AdLib: Getting switched on to a digital future
Published 27/08/2015 | 02:30
The key pillars needed for marketing strategies to work remain the same as always and are based on the customer coming first, emotionally intelligent leadership, a collaborative culture and the right project management processes, a think tank hosted by recruitment agency Alternatives indicates. Great marketing has always been about putting the customer first.
But now marketers no longer have full control of the messaging, forfeiting pole position to consumers.
Digital is imposing new rules where marketing is now much more about what customers are willing to hear, as opposed to what brands need to say. So marketers must embrace new skills like e-CRM, social and content management, as well as be technically savvy in areas such as data analytics.
Without involvement from key executives, most importantly chief executive, changes are difficult to make. Marketers need to build and lead the changes and show initiative before the CEO asks for change, particularly when it comes to digital strategies as they can mean a big shift in how companies operate overall.
For collaboration to work properly, both internal and external marketing team have to be involved. Senior marketers who may not be fully up to speed on digital should recognise they are now in charge of executives who have a strong grasp of new and ever-evolving technologies. The think tank discussed how best to access the skills of agencies, particularly where creative, media, experiential and specialist agencies all compete in providing digital services. The best way to do this is to ensure that there is collaboration across external agencies.
Charley Stoney, group managing director of Alternatives, says the group agreed that the main area for development and digital learning is among middle ranking marketing managers. People who have core marketing skills, but didn't grow up with digital skills, may act as a block within a company and require a more multi-channel approach and need upskilling in digital. The think tank on 'Future proofing marketing teams in today's digital world' was chaired by Charley Stoney, and facilitated by Arnotts' multi-channel director Asta Lund and Digital Institute co-founder and managind director Anthony Quigley.
Other marketers taking part were Edel O'Leary, head of marketing, Ulster Bank; Gordon Newman, head of digital, Lifestyle Sports; Michael Nugent, sales and marketing director, BMW-Mini and Lisa Browne, head of marketing, Electric Ireland.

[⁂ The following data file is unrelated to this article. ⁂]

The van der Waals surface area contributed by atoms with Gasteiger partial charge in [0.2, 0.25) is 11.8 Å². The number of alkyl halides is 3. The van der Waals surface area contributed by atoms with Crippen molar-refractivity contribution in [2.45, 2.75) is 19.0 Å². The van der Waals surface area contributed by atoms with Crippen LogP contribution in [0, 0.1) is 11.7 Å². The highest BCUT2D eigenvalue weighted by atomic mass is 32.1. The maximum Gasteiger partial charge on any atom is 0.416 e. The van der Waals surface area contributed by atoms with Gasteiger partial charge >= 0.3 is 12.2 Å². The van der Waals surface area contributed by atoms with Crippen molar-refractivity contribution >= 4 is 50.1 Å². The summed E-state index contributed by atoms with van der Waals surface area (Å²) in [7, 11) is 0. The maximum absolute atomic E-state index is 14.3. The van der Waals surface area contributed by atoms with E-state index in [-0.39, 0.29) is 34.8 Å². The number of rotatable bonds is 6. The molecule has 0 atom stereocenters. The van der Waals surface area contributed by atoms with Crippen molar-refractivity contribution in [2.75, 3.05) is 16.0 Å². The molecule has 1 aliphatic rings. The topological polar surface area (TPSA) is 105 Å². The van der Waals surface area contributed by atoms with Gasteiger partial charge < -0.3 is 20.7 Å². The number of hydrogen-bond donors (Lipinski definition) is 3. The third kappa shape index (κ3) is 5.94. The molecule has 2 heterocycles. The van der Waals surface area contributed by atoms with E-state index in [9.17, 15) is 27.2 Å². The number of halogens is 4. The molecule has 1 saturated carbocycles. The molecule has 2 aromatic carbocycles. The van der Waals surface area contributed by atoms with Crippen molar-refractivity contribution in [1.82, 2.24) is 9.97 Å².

* On the PR front, Sheena Horgan has joined Murray's consumer division, MCSquared, as associate director. Previously with Gibneys, Keatings and Insight Consultants, Horgan has written extensively about ads targeted at youngsters and celebrity campaigns which "airbrush reality". A co-founder of London agency Eulogy, she helped launch the Conservative Party's children's taskforce 10 years ago.
Recent wins for Murray include Let'sGetChecked and Center Parcs, the British holiday resort group which has plans to develop a €100m complex in Co Longford. Elsewhere, O'Hea PR, run by Roisin O'Hea, is now handling Royal Caribbean cruises and Turkish Airlines. O'Hea has extensive experience in travel and hospitality communications, having worked for Holidays with Aer Lingus, Travel Department, Ethiopian Airlines and Clarion Hotels.
* With September starting next week and schools back, marketing events get going again with gusto. Digital gets the ball rolling for the next Association of Advertisers (AAI) Toolkit Tuesday seminar. Targeting consumers using digital search is the theme for a number of experts, including Google's Eoghan Phipps. Maeve O'Meara, marketing manager at the Internet Advertising Bureau (IAB), will facilitate a group discussion on the morning of September 22 in Core Media's offices.
* Staying with Core Media, the group's boss Alan Cox -pictured with RTE's Geraldine O'Leary and Margaret Barron, Topaz - will speak at the Marketing Society's '2025: A Brave New World' breakfast seminar on Thursday, September 24. Cox joins British management consultant Alan Welsman whose business goes by the curious name of Rubber Shirt, along with other speaker yet to be confirmed.
Welsman's previous roles included stays at Walt Disney, Orange and Sony Computer Entertainment, whose best known brand is PlayStation. The society will confirm the venue in the coming days.
* With the Rugby World Cup (RWC) kicking off in England and Wales in mid-September, there may well be a sponsor for everyone in the audience. If TV3 viewers think its RWC line-up appear more dapper than usual, it's all thanks to Arnotts. The department store has been chosen as the official wardrobe partner, so anchors Matt Cooper and Tommy Martin, along with analysts Peter Stringer, Matt Williams, Shane Byrne, Hugo MacNeill and Keith Wood, pictured, can look the part.
While Brent Pope won't show up in person on RTE's rival station, at least his Pope range of shirts from Arnotts will get a look-in.
Michael Cullen is editor of Marketing.ie: email@example.com